When she reached the house she stood deserted at the door. She saw a little laddie about the house, and she yearned to him exceedingly. The housewife told her to come up, that she knew her cheer and travel. She laid down, and no sooner did the day come than she rose. She went out, and when she was out, she was going from hill to hill to try if she could see a hoodie. She saw a hoodie on a hill, and when she would get on the hill the hoodie would be in the hollow, when she would go to the hollow, the hoodie would be on another hill. When the night came she had no place of rest or dwelling. She saw a little house of light far from her, and if far from her she, was not long reaching it. She went to the door. She saw a laddie on the floor to whom she yearned right much. The, housewife laid her to rest. No earlier came the day than she took out as she used. She passed this day as the other days. When the night came she reached a house. The housewife told her to come up, that she knew her cheer and travel, that her man had but left the house a little while, that she should be clever, that this was the last night she would see him, and not to sleep, but to strive to seize him. She slept, he came where she was, and he let fall a ring on her right hand. Now when she awoke she tried to catch hold of him, and she caught a feather of his wing. He left the feather with her, and he went away. When she rose in the morning she did not know what she should do. The housewife said that he had gone over a hill of poison over which she could not go without horseshoes on her hands and feet. She gave her man’s clothes, and she told her to go to learn smithying till she should be able to make horse shoes for herself.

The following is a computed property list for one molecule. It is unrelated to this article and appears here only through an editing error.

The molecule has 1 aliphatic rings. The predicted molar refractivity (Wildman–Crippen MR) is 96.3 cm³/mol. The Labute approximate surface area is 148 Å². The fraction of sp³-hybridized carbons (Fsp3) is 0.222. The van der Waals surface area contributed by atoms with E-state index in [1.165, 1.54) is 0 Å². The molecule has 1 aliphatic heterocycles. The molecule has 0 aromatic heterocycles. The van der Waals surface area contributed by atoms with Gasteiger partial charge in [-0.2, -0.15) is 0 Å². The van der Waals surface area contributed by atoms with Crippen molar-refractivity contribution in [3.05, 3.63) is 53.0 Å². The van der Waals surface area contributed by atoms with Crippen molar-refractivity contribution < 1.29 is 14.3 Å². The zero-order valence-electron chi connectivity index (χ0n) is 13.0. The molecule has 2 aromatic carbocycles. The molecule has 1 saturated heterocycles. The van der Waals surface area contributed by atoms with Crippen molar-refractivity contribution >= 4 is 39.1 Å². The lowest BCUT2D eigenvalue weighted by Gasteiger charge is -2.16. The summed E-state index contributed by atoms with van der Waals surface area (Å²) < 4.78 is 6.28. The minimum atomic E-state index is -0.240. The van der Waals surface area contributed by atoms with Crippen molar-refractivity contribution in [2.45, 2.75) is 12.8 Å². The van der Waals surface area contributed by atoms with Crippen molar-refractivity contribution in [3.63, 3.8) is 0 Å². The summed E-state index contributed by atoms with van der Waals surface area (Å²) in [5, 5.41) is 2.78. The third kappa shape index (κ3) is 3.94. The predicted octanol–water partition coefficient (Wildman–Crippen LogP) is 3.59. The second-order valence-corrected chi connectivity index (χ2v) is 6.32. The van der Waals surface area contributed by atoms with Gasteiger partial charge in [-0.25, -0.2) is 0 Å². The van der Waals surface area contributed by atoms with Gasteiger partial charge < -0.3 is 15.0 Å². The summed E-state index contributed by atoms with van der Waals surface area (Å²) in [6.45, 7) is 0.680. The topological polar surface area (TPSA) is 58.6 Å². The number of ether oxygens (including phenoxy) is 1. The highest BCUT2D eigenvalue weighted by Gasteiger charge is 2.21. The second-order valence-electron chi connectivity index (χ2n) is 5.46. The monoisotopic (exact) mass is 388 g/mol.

She learned smithying so well that she made horseshoes for her hands and feet. She went over the hill of poison. That same day after she had gone over the hill of poison, her man was to be married to the daughter of a great gentleman that was in the town.

There was a race in the town that day, and every one was to be at the race but the stranger that had come over to poison hill. The cook came to her, and he said to her, Would she go in his place to make the wedding meal, and that he might get to the race.

She said she would go. She was always watching where the bridegroom would be sitting.

She let fall the ring and the feather in the broth that was before him. With the first spoon he took up the ring, with the next he took up the feather. When the minister came to the fore to make the marriage, he would not marry till he should find out who had made ready the meal. They brought up the cook of the gentleman, and he said that this was not the cook who made ready the meal.

They brought up now the one who had made ready the meal. He said, “That now was his married wife.” The spells went off him. They turned back over the hill of poison, she throwing the horse shoes behind her to him, as she went a little bit forward, and he following her. When they came, back over the hill, they went to the three houses in which she had been. These were the houses of his sisters, and they took with them the three sons, and they came home to their own house, and they were happy.